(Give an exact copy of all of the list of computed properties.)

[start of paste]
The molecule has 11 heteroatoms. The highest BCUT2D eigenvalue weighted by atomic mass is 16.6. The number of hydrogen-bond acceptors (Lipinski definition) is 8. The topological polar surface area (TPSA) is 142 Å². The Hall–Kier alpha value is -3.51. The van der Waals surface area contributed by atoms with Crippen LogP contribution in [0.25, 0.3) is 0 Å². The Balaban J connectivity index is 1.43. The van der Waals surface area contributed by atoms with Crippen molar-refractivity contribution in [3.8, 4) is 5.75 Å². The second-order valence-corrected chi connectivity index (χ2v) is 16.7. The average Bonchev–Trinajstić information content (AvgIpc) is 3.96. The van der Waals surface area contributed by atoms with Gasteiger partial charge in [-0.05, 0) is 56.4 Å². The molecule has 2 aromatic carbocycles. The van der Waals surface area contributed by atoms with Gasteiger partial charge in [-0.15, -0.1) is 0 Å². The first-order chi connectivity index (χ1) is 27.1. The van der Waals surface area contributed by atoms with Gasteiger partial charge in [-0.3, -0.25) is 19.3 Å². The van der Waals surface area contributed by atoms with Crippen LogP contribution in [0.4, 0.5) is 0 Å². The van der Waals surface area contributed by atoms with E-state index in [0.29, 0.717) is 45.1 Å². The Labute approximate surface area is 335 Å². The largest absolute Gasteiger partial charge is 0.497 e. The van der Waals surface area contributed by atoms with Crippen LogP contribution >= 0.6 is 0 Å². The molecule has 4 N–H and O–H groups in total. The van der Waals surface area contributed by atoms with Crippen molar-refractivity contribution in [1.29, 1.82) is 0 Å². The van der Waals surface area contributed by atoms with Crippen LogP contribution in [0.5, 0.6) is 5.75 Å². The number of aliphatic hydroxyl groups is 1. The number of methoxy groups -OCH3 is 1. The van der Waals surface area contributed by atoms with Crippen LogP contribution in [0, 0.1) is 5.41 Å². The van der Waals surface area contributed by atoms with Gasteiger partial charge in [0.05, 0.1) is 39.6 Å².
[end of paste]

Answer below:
The molecule has 11 heteroatoms. The highest BCUT2D eigenvalue weighted by atomic mass is 16.6. The number of hydrogen-bond acceptors (Lipinski definition) is 8. The topological polar surface area (TPSA) is 142 Å². The Hall–Kier alpha value is -3.51. The van der Waals surface area contributed by atoms with Crippen LogP contribution in [0.25, 0.3) is 0 Å². The Balaban J connectivity index is 1.43. The van der Waals surface area contributed by atoms with Crippen molar-refractivity contribution in [3.8, 4) is 5.75 Å². The second-order valence-corrected chi connectivity index (χ2v) is 16.7. The average Bonchev–Trinajstić information content (AvgIpc) is 3.96. The van der Waals surface area contributed by atoms with Gasteiger partial charge in [-0.05, 0) is 56.4 Å². The molecule has 2 aromatic carbocycles. The van der Waals surface area contributed by atoms with Gasteiger partial charge in [-0.15, -0.1) is 0 Å². The first-order chi connectivity index (χ1) is 27.1. The van der Waals surface area contributed by atoms with Gasteiger partial charge in [-0.3, -0.25) is 19.3 Å². The van der Waals surface area contributed by atoms with Crippen LogP contribution in [0.4, 0.5) is 0 Å². The van der Waals surface area contributed by atoms with E-state index in [0.29, 0.717) is 45.1 Å². The Labute approximate surface area is 335 Å². The largest absolute Gasteiger partial charge is 0.497 e. The van der Waals surface area contributed by atoms with Crippen LogP contribution >= 0.6 is 0 Å². The molecule has 4 N–H and O–H groups in total. The van der Waals surface area contributed by atoms with Crippen molar-refractivity contribution in [1.29, 1.82) is 0 Å². The van der Waals surface area contributed by atoms with Crippen LogP contribution in [0.5, 0.6) is 5.75 Å². The number of aliphatic hydroxyl groups is 1. The number of methoxy groups -OCH3 is 1. The van der Waals surface area contributed by atoms with Crippen LogP contribution in [0, 0.1) is 5.41 Å². The van der Waals surface area contributed by atoms with Gasteiger partial charge in [0.05, 0.1) is 39.6 Å².